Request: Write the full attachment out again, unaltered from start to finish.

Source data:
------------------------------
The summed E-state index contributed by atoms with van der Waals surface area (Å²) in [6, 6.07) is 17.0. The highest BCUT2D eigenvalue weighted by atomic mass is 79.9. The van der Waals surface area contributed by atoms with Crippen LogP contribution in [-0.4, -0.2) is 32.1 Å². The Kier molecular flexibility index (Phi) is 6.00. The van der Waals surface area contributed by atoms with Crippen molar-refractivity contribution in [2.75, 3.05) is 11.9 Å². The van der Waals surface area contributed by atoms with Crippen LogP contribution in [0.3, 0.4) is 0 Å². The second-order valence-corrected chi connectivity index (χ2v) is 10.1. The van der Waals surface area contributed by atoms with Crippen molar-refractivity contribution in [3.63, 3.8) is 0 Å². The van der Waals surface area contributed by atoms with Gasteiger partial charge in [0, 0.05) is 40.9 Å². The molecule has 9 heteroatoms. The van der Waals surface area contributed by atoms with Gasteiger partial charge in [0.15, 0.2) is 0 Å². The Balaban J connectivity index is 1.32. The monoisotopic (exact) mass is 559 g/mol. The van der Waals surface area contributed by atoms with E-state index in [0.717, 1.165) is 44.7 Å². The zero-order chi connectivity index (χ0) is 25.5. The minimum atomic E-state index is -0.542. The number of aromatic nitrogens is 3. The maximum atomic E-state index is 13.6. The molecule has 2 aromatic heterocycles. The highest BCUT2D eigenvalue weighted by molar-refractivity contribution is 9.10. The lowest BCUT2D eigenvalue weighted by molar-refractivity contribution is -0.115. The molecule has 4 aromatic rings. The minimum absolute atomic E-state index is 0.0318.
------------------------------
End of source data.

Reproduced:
The summed E-state index contributed by atoms with van der Waals surface area (Å²) in [6, 6.07) is 17.0. The highest BCUT2D eigenvalue weighted by atomic mass is 79.9. The van der Waals surface area contributed by atoms with Crippen LogP contribution in [-0.4, -0.2) is 32.1 Å². The Kier molecular flexibility index (Phi) is 6.00. The van der Waals surface area contributed by atoms with Crippen molar-refractivity contribution in [2.75, 3.05) is 11.9 Å². The van der Waals surface area contributed by atoms with Crippen LogP contribution in [0.3, 0.4) is 0 Å². The second-order valence-corrected chi connectivity index (χ2v) is 10.1. The van der Waals surface area contributed by atoms with Crippen molar-refractivity contribution in [3.63, 3.8) is 0 Å². The van der Waals surface area contributed by atoms with Gasteiger partial charge in [0, 0.05) is 40.9 Å². The molecule has 9 heteroatoms. The van der Waals surface area contributed by atoms with Gasteiger partial charge in [0.15, 0.2) is 0 Å². The Balaban J connectivity index is 1.32. The monoisotopic (exact) mass is 559 g/mol. The van der Waals surface area contributed by atoms with E-state index in [0.717, 1.165) is 44.7 Å². The zero-order chi connectivity index (χ0) is 25.5. The minimum atomic E-state index is -0.542. The number of aromatic nitrogens is 3. The maximum atomic E-state index is 13.6. The molecule has 2 aromatic heterocycles. The highest BCUT2D eigenvalue weighted by molar-refractivity contribution is 9.10. The lowest BCUT2D eigenvalue weighted by molar-refractivity contribution is -0.115. The molecule has 4 aromatic rings. The minimum absolute atomic E-state index is 0.0318.